As Kyrgyzstan’s new Parliament settles into its work, Westminster Foundation for Democracy (WFD) has briefed new MPs on the state of the factions system – and the positive prospects for the years ahead.
“Kyrgyzstan,” says Akylbek Sarbagyshov, WFD’s Programme Manager in the country, “is an island of democracy in an authoritarian ocean.” Its Parliament has come a long way since the First Convocation met 20 years ago. The slow emergences of a genuine system of factions leapt forwards after the 2010 constitution, as our analysis – prepared by local experts Gulmira Mamatkerimov, Kurmanbek Turdaliev and Medet Tulegenov – outlines. “For the first time in the history of independent Kyrgyzstan and the Kyrgyz parliamentary system, the Jogorku Kenesh (Supreme Council) became the subject of power,” it concludes. The fifth Parliament saw a functioning opposition that worked hard to hold the Government to account. “It can be said with confidence that not one of the previous convocations of Parliament has been put in conditions of such increased demands and expectations by society,” our analysis added, “as well as ongoing stringent monitoring by civil society organizations.”
Gulmira Mamatkerimova – one of the researchers
It was the fast-moving situation in Kyrgyzstan – there were four coalitions in the last parliament alone – which prompted WFD to conduct baseline research at the start of the Sixth Convocation. Our analysis was presented to Members of Parliament, the leaders and staff of the faction secretariats, INGOs and civil society organizations at the Park Hotel in Bishkek on 11 September. “We are the first ones to this kind of research,” Akylbek explains. “We did a thorough analysis of the fifth convocation of the parliament, and wanted to use this for an induction for the next one.” The research sought to establish the legal framework around how the Jogorku Kenesh operates – and what the reality of the situation is right now.
The analysis contained some challenging findings for the Kyrgyzstan Parliament. Factions still have little understanding of their roles and functions in a parliamentary system. There isn’t a strong link between a party’s manifesto and its behaviour in coalitions, and parliament continues to bear many hallmarks of a presidential majoritarian system. The opposition in parliament lacks the capacity it needs to provide really forceful scrutiny of the well-resourced majority coalition’s activities.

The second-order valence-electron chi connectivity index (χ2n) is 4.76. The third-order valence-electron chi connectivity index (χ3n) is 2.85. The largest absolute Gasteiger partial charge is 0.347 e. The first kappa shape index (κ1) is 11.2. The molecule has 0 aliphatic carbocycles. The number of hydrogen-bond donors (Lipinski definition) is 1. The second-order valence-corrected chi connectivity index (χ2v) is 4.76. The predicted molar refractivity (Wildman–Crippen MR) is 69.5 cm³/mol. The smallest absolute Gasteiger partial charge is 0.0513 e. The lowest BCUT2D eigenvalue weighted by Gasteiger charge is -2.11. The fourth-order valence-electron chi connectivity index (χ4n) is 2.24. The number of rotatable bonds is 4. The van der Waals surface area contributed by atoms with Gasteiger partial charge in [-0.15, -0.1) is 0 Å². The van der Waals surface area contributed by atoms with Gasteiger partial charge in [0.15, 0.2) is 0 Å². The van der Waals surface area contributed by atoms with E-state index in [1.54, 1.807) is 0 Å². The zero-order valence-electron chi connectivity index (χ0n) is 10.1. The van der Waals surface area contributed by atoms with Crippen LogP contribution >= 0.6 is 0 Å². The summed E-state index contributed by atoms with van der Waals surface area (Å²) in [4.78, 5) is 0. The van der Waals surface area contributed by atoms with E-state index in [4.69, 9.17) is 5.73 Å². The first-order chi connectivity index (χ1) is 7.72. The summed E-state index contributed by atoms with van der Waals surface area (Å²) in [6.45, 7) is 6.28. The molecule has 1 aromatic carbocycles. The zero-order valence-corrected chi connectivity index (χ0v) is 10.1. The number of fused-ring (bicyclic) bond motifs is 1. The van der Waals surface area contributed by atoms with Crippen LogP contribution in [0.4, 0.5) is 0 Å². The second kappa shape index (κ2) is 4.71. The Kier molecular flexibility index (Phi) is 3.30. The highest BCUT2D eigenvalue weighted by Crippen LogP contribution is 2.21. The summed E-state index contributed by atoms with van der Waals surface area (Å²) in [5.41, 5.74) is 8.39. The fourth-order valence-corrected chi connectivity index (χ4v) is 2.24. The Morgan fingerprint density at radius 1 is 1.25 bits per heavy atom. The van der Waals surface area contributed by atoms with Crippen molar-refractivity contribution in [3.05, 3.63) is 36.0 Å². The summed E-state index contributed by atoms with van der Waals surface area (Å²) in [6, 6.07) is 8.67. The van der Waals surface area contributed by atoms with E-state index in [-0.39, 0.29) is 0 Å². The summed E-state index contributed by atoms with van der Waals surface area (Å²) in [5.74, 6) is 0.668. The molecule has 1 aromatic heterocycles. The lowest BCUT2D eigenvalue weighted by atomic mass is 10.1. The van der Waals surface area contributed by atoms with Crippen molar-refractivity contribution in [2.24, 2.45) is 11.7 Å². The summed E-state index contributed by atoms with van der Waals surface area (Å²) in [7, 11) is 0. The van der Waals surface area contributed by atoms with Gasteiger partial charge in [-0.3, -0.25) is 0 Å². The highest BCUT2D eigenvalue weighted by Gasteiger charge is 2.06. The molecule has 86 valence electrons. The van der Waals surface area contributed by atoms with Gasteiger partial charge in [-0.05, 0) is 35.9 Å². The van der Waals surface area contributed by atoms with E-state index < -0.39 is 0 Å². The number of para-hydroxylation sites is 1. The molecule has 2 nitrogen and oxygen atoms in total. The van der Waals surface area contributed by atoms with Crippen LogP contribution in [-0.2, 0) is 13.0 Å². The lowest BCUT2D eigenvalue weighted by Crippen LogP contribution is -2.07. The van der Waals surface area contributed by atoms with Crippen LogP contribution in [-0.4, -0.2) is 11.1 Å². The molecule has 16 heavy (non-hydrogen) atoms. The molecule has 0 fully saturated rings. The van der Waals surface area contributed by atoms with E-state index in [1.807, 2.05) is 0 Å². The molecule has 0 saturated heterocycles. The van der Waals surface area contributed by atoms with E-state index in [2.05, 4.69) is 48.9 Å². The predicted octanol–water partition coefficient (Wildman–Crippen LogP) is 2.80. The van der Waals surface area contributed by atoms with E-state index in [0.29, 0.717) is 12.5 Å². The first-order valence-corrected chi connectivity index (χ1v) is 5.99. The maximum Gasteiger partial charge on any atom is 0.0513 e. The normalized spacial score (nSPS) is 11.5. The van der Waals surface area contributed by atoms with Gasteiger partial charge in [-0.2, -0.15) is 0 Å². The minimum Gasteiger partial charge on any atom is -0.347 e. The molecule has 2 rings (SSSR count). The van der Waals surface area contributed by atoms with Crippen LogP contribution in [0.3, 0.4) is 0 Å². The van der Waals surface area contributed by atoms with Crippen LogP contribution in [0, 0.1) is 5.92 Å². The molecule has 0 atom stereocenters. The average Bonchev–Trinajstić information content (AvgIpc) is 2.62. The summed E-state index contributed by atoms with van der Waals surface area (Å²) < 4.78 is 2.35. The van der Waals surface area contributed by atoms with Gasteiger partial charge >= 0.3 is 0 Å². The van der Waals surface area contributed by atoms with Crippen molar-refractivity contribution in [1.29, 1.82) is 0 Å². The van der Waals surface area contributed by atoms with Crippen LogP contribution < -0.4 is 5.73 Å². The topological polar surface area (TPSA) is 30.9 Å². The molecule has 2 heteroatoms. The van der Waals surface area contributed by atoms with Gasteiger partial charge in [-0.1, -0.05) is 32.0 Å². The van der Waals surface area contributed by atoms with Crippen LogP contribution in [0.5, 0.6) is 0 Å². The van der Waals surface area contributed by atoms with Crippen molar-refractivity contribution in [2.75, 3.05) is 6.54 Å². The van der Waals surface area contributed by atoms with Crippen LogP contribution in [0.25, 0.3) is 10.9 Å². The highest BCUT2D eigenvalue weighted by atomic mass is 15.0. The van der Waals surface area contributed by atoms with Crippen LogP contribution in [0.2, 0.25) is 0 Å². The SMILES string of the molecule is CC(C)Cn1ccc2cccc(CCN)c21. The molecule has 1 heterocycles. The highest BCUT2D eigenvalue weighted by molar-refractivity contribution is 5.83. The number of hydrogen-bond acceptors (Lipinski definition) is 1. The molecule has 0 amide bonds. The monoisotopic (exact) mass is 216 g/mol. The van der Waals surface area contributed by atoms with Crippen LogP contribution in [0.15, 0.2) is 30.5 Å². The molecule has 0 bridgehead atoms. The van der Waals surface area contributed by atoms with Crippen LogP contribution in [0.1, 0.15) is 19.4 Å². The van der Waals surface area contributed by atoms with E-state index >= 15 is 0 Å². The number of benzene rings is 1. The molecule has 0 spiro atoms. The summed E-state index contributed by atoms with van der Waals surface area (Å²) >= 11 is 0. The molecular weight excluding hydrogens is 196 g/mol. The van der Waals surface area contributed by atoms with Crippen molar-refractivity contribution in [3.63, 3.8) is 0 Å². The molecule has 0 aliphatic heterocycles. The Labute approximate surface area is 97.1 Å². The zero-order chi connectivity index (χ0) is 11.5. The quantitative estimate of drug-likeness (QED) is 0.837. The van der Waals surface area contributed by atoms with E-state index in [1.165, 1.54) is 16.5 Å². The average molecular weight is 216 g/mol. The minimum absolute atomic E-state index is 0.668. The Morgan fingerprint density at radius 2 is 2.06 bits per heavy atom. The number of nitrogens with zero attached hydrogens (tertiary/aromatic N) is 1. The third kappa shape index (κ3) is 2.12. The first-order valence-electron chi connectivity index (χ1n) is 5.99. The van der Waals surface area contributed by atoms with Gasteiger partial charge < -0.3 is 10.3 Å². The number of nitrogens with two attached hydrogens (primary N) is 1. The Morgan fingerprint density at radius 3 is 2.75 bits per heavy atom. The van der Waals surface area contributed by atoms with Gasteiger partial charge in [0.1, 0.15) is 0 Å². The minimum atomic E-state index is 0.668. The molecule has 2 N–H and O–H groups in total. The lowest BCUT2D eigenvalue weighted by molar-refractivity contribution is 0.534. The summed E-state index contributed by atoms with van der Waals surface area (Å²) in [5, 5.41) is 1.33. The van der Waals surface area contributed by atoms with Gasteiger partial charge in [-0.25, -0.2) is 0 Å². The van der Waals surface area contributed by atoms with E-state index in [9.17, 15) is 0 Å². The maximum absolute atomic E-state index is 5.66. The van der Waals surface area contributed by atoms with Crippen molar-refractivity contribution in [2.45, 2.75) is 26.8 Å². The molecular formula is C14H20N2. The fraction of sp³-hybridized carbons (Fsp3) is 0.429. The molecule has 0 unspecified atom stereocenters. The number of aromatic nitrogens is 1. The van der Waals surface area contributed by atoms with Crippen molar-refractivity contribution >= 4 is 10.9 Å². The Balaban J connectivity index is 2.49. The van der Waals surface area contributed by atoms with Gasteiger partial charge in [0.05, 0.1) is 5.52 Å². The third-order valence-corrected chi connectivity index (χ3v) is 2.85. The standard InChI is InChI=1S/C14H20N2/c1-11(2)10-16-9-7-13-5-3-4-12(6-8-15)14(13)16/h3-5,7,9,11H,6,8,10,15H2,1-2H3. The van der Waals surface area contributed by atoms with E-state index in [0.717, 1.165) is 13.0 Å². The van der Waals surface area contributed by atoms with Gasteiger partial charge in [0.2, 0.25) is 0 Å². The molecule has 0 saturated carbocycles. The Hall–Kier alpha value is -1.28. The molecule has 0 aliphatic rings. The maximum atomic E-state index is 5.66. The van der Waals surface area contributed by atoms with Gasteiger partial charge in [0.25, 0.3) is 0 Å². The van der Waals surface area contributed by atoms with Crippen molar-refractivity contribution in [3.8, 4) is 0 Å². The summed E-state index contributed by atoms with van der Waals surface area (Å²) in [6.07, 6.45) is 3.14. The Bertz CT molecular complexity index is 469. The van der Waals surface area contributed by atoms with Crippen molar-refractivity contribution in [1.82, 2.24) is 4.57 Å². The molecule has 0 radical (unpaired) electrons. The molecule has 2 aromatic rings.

These findings were met with approval by those who heard them on 11 September. “I agree that the analysis shows the real picture on the factions and its secretariats,” Ulugbek Kochkorov MP said. “It’s important to develop and integrate mechanisms of cooperation between Parliament and civil society organisations.”
Member of the Parliament – Mr. Ulugbek Kochkorov
Having identified these challenges, WFD believes it can address the problem. In the 2010-15 parliament our work focused on improving committee hearings in the regions. “Now we are going to strengthen faction activities,” Akylbek says. “We are going to introduce their offices to the Westminster system.” By engaging with new MPs at the start of the parliament, it’s hoped they will be keen to accept our proposals. “We are on the same page together, right from the beginning.”
In the coming months and years, WFD will work with the secretariats of the factions to help boost their effectiveness. A focus on communications and public relations, the development of reporting mechanisms and work to better link up the electorate with the factions representing them will all feature in our activities. “Things may change with the new convocation if the secretariats have a strong capacity and can be more efficient,” Marat Tairov, head of the Ata Meken faction secretariat, said. “That is why they need induction training.”
Head of Ata Meken faction secretariat, Marat Tairov
Kyrgyzstan sums up what WFD does best: helping parties develop their capabilities in a parliamentary context. For Akylbek, who has long been a tireless advocate of the need for engagement in his country, praise for WFD’s work means a lot. “I didn’t give up, I wanted to demonstrate how important this is,” he says. “I am passionate about this.” Providing this kind of baseline research as a precursor to meaningful and targeted programme activities shows that WFD is “on the right path” and can achieve “small but real things” in helping improve the state of democracy. Akylbek says getting recognition is rather satisfying, too. “When I see MPs coming up to us and saying ‘this analysis is very important’, I feel really good.”